Two days in The Scottish Borders

With vacation to use and the Winter approaching there appeared a few days good weather coming up. I noted that if I could polish of 3 G/SB summits I’d only have one left to complete the region. An overnight stay was booked as the three summits, G/SB-006 Shillhope Law, G/SB-007 Tosson Hill and G/SB-010 Housedon Hill are a bit too far apart and in walking distance to complete on a November day.

Then just before I was off, Paul M0SNA contacted me to say he was now in England again. We quickly arranged to meet up and climb Housedon Hill the next day. Paul had other arrangements so could only make the first of my hills. The plan was we’d meet at 10am at the parking area and activate together. Job done!

Housedon Hill G/SB-010

I pulled in at the nearest parking for Housedon Hill and didn’t fancy driving down what looked like a private drive. I knocked at what are now holiday cottages and the occupants didn’t mind me parking outside their cottage and I put on boots etc. waiting for Paul to arrive. There’s no cell coverage down here but we’d agreed that we’d both keep a watch on 145.500 in case of cell issues. On went the handy and Paul’s voice appeared. I wasn’t sure but it sounded very windy where he was. Due to a slipup Paul thought we were meeting on the summit at 10 not in the car park and thinking he was late had dashed up the hill. I set off to meet him there.

I followed Phil G4OBK’s route which was simple and I think it took under 30mins to get to the top. Compare to the pictures, there has been some felling and I thought Paul was in the wrong place. But no, he was at the summit and he too had thought he should be much nearer the trees. Anyway he had finished and so I borrowed his 40/20/10 EFHW and KX2 setup. Just a moment to get the inbuilt keyer turned off and my paddle and memory keyer connected. I then did 40m which worked well. I did try 10m but whilst there was lots of FT8 to be heard, nobody came to my spot and calls. Then down to 20m and a few more worked.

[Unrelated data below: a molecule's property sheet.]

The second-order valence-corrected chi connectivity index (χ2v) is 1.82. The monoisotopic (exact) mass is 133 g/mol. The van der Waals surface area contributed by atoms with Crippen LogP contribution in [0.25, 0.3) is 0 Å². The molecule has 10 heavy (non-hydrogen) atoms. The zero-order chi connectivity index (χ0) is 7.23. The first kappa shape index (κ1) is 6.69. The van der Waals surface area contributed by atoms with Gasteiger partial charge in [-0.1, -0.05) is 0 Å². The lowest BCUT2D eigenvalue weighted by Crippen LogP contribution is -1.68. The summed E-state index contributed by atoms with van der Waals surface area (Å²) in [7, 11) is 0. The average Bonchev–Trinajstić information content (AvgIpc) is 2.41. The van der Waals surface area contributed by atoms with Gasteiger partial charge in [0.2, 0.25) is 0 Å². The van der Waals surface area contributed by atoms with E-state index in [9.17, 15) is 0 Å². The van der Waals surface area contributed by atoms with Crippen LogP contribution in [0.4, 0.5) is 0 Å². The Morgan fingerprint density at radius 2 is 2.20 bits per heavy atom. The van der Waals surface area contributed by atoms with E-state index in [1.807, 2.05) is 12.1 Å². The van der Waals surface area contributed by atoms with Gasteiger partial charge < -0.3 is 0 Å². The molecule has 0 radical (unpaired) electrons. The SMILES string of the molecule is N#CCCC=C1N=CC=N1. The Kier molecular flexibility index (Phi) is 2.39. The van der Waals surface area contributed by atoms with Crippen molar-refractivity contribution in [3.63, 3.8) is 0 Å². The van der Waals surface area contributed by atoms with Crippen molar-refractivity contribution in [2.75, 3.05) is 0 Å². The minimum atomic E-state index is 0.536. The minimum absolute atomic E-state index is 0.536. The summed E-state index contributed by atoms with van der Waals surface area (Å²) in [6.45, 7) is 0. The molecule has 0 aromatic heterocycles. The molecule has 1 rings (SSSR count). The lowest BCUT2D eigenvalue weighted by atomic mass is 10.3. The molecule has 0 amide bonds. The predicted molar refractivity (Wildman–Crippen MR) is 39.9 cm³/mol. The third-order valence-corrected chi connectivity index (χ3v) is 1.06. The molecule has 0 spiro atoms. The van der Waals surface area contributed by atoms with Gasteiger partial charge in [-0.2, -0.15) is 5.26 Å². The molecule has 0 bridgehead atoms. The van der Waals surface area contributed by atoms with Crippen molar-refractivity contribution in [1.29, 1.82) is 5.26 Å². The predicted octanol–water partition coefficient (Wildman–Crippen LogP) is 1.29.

The wind was rather cold and I had packed a variety of fleeces and jackets. I had a Berghaus Down jacket with me which did the business. We then decided as we hadn’t seen each other for nearly 2 years and we both had plenty of contacts that we’d pack up and have a coffee and chat in nearby Wooler. A few minutes packing and a few minutes descent and we were at our cars. I was surprised how steep the slopes are. I didn’t notice on the way up, driven by the excitement of activating a new summit! No cell coverage in the valley but nice and strong at the summit.

We found a nice cafe in Wooler and had a drink and chat, really good to meet up after such a long enforced break. After that Paul returned home but we planned to do some joint activations later in the week. I made my way to Rothbury on the main roads rather than letting my car GPS take me down assorted tiny lanes which it picks if I ask for the “quickest route”. It never is but maybe the car expects me to drive like I had stolen in.

A rather large mushroom. You need a lot of eggs and bacon to go with this monster. EU44 sized boot for scale.

There may not be any massive hills in Northumbria but it’s very pretty, from halfway up Housedon Hill.

Paul M0SNA stands by the cairn. 5m pole with 40/20/10m EFHW rigged as inverted L.

The Cheviot G/SB-001 lost in the clouds. The WX was warmish and sunny when we started but it got windier and cloudier during our short spell on air.

Borders Broadband. A community broadband system. Wireless links to and from more sites on the dishes and a panel antenna to provide wireless internet access to the 7-8 cottages down in the valley. I met the estate owner walking out and we discussed the amazing effect getting a 25mbps internet connection has for places that had effectively no modern comms before.

Tosson Hill G/SB-007